David Kadavy [01:32:37] Oh, yeah. I mean, then that’s what I’m always trying to do, I think it is. Create conditions for unexpected benefits to occur.
Brilliant Miller [01:32:48] That’s pretty cool. Okay. Question number four, what book, other than one of your own have you gifted or recommended most often?
David Kadavy [01:32:58] I think daily rituals. I really just I just love to read about the habits of creators of all types. There are actually two of their daily rituals, and there are daily rituals of women at work. They’re both fantastic. In fact, the second one is perhaps even better. I don’t know if it’s because of the content because or because Mason Curry improved his writing style or what. But I love those two books and they’re nice, like bite-sized short chapters. And I find it quite inspiring, inspiring, and very interesting to hear about the work styles of different creators.
Brilliant Miller [01:33:39] Yeah, that book changed my life. It really did. And helping me see that we don’t need to work 16 hours a day. Fact, we are counterproductive too. But if we’re in our zone of genius, we’re doing what we love. And we are consistent and especially and we have talent and we stay with it. Very often we do succeed.
David Kadavy [01:34:02] Yeah, pretty much nobody works. I mean, especially not writers. You don’t see them, painters, you know, they’ll be working around the clock sometimes, but not the writers unless they do a lot of methamphetamines. So. Yeah. And then they have that in the book, too.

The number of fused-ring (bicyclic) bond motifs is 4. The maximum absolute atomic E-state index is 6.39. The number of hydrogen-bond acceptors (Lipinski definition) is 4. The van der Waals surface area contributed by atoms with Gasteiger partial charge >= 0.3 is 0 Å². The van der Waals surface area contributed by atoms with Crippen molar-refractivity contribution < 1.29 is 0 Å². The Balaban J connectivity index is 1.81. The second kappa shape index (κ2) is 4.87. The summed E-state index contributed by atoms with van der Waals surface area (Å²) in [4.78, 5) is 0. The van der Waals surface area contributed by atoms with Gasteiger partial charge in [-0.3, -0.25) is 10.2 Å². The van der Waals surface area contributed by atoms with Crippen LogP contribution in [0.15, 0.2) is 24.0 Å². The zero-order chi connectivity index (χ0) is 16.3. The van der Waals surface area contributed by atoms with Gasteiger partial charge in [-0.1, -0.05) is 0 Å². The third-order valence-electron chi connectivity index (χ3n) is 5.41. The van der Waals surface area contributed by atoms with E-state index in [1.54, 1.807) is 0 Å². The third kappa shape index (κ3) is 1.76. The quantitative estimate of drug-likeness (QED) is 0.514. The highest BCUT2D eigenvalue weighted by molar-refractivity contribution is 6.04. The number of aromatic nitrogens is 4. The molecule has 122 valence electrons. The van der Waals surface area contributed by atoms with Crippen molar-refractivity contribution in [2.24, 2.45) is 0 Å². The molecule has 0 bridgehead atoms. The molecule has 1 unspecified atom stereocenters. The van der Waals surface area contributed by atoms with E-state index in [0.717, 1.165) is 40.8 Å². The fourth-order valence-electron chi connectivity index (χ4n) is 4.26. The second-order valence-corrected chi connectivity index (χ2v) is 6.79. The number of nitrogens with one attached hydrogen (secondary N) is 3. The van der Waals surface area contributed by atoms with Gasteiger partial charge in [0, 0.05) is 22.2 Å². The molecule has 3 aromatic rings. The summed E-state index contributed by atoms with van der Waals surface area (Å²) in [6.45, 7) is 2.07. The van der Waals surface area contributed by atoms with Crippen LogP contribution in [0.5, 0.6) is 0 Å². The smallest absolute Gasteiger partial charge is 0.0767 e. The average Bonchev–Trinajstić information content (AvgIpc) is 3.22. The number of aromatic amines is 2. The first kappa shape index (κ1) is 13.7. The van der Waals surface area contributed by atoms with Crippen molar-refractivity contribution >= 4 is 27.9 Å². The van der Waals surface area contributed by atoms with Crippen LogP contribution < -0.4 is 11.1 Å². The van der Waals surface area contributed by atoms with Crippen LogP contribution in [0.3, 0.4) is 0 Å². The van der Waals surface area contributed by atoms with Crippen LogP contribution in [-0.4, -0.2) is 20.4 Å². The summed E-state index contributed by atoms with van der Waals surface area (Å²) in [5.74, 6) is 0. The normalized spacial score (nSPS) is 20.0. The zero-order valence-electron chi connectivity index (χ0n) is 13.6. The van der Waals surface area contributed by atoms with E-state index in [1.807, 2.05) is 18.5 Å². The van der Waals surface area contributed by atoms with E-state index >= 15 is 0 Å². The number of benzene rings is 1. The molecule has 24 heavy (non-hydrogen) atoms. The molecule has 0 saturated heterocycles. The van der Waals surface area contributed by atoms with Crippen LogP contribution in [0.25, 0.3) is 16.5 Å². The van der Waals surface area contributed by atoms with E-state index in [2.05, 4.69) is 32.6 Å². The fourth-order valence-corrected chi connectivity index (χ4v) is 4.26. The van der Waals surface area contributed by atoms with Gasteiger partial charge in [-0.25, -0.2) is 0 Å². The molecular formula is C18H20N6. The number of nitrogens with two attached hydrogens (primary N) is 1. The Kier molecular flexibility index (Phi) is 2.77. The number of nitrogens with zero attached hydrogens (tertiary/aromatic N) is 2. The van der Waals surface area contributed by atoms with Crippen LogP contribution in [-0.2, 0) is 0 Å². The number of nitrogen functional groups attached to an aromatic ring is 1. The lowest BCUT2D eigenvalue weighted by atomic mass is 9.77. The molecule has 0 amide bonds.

Brilliant Miller [01:34:20] Yeah, that’s right. I don’t remember who did this, but I saw kind of a visual summary of the book where someone it wasn’t Mason, but someone took and made like a chart of all the practices, like it will say, going for a walk, taking a nap.
David Kadavy [01:34:36] Oh, cool.
Brilliant Miller [01:34:37] It was really interesting the time of day they worked and it was like a bar chart. It was really interesting.
David Kadavy [01:34:41] Oh, I look that up.
Brilliant Miller [01:34:43] Yeah, that’s cool. Okay. Moving on, question number five. So you’ve traveled a lot in your life many times. I understand from your books times that you’d probably rather not have been traveling about.
David Kadavy [01:34:56] Yeah.
Brilliant Miller [01:34:56] What’s one travel hack meaning something you do or something you take with you when you travel to make your travel less painful or more enjoyable?